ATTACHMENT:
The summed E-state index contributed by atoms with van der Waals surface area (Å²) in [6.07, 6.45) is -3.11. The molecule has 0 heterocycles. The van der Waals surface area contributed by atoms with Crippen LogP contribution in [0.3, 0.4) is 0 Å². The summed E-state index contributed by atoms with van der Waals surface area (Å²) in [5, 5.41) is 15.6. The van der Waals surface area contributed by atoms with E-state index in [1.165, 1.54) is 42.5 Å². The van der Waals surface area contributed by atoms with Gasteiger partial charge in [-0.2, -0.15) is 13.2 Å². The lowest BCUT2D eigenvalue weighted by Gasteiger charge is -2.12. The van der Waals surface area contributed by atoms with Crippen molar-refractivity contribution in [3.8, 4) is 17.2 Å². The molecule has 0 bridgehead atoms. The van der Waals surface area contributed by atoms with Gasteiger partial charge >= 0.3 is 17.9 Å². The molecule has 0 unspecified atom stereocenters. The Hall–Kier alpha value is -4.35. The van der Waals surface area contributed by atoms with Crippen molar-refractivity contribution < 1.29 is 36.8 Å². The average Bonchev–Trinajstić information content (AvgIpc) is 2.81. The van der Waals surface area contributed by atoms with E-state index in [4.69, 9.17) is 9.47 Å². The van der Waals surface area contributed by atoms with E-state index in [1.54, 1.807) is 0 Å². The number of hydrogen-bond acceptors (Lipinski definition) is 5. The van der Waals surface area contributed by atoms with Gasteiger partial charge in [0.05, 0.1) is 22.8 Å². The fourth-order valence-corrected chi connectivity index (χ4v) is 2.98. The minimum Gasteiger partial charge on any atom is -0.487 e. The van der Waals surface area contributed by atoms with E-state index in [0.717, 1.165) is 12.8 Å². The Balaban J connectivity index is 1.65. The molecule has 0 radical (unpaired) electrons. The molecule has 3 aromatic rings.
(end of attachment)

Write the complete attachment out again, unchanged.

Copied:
The summed E-state index contributed by atoms with van der Waals surface area (Å²) in [6.07, 6.45) is -3.11. The molecule has 0 heterocycles. The van der Waals surface area contributed by atoms with Crippen LogP contribution in [0.3, 0.4) is 0 Å². The summed E-state index contributed by atoms with van der Waals surface area (Å²) in [5, 5.41) is 15.6. The van der Waals surface area contributed by atoms with E-state index in [1.165, 1.54) is 42.5 Å². The van der Waals surface area contributed by atoms with Gasteiger partial charge in [-0.2, -0.15) is 13.2 Å². The lowest BCUT2D eigenvalue weighted by Gasteiger charge is -2.12. The van der Waals surface area contributed by atoms with Crippen molar-refractivity contribution in [3.8, 4) is 17.2 Å². The molecule has 0 bridgehead atoms. The van der Waals surface area contributed by atoms with Gasteiger partial charge >= 0.3 is 17.9 Å². The molecule has 0 unspecified atom stereocenters. The Hall–Kier alpha value is -4.35. The van der Waals surface area contributed by atoms with Crippen molar-refractivity contribution < 1.29 is 36.8 Å². The average Bonchev–Trinajstić information content (AvgIpc) is 2.81. The van der Waals surface area contributed by atoms with E-state index in [4.69, 9.17) is 9.47 Å². The van der Waals surface area contributed by atoms with E-state index in [1.54, 1.807) is 0 Å². The number of hydrogen-bond acceptors (Lipinski definition) is 5. The van der Waals surface area contributed by atoms with Gasteiger partial charge in [0.05, 0.1) is 22.8 Å². The fourth-order valence-corrected chi connectivity index (χ4v) is 2.98. The minimum Gasteiger partial charge on any atom is -0.487 e. The van der Waals surface area contributed by atoms with E-state index in [0.717, 1.165) is 12.8 Å². The Balaban J connectivity index is 1.65. The molecule has 0 radical (unpaired) electrons. The molecule has 3 aromatic rings.